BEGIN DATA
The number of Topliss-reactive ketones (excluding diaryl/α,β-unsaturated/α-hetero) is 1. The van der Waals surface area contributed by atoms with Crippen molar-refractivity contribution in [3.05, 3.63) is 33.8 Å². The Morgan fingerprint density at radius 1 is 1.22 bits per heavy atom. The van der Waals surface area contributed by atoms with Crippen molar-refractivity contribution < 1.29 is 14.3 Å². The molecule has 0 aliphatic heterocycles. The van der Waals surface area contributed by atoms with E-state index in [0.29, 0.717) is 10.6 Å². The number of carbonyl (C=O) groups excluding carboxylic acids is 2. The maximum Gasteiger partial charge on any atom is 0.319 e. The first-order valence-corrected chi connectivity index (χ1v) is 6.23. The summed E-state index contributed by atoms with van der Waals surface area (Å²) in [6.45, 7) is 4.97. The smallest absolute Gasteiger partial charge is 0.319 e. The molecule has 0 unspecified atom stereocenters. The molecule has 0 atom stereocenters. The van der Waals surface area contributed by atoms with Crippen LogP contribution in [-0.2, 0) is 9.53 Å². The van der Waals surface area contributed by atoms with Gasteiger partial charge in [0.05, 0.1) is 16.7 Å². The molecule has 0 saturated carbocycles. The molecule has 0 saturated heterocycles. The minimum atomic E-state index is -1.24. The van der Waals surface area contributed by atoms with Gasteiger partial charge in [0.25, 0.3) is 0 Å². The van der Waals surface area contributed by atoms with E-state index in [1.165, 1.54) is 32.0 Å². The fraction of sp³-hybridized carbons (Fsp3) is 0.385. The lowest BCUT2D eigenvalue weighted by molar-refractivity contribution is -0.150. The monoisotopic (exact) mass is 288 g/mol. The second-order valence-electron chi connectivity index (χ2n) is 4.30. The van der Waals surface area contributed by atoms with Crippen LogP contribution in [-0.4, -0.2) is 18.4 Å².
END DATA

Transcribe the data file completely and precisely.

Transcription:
The number of Topliss-reactive ketones (excluding diaryl/α,β-unsaturated/α-hetero) is 1. The van der Waals surface area contributed by atoms with Crippen molar-refractivity contribution in [3.05, 3.63) is 33.8 Å². The Morgan fingerprint density at radius 1 is 1.22 bits per heavy atom. The van der Waals surface area contributed by atoms with Crippen molar-refractivity contribution < 1.29 is 14.3 Å². The molecule has 0 aliphatic heterocycles. The van der Waals surface area contributed by atoms with E-state index in [0.29, 0.717) is 10.6 Å². The number of carbonyl (C=O) groups excluding carboxylic acids is 2. The maximum Gasteiger partial charge on any atom is 0.319 e. The first-order valence-corrected chi connectivity index (χ1v) is 6.23. The summed E-state index contributed by atoms with van der Waals surface area (Å²) in [6.45, 7) is 4.97. The smallest absolute Gasteiger partial charge is 0.319 e. The molecule has 0 unspecified atom stereocenters. The molecule has 0 atom stereocenters. The van der Waals surface area contributed by atoms with Crippen LogP contribution in [-0.2, 0) is 9.53 Å². The van der Waals surface area contributed by atoms with Gasteiger partial charge in [0.05, 0.1) is 16.7 Å². The molecule has 0 saturated carbocycles. The molecule has 0 saturated heterocycles. The minimum atomic E-state index is -1.24. The van der Waals surface area contributed by atoms with Gasteiger partial charge in [0.25, 0.3) is 0 Å². The van der Waals surface area contributed by atoms with E-state index in [1.165, 1.54) is 32.0 Å². The fraction of sp³-hybridized carbons (Fsp3) is 0.385. The lowest BCUT2D eigenvalue weighted by molar-refractivity contribution is -0.150. The monoisotopic (exact) mass is 288 g/mol. The second-order valence-electron chi connectivity index (χ2n) is 4.30. The van der Waals surface area contributed by atoms with Crippen LogP contribution in [-0.4, -0.2) is 18.4 Å².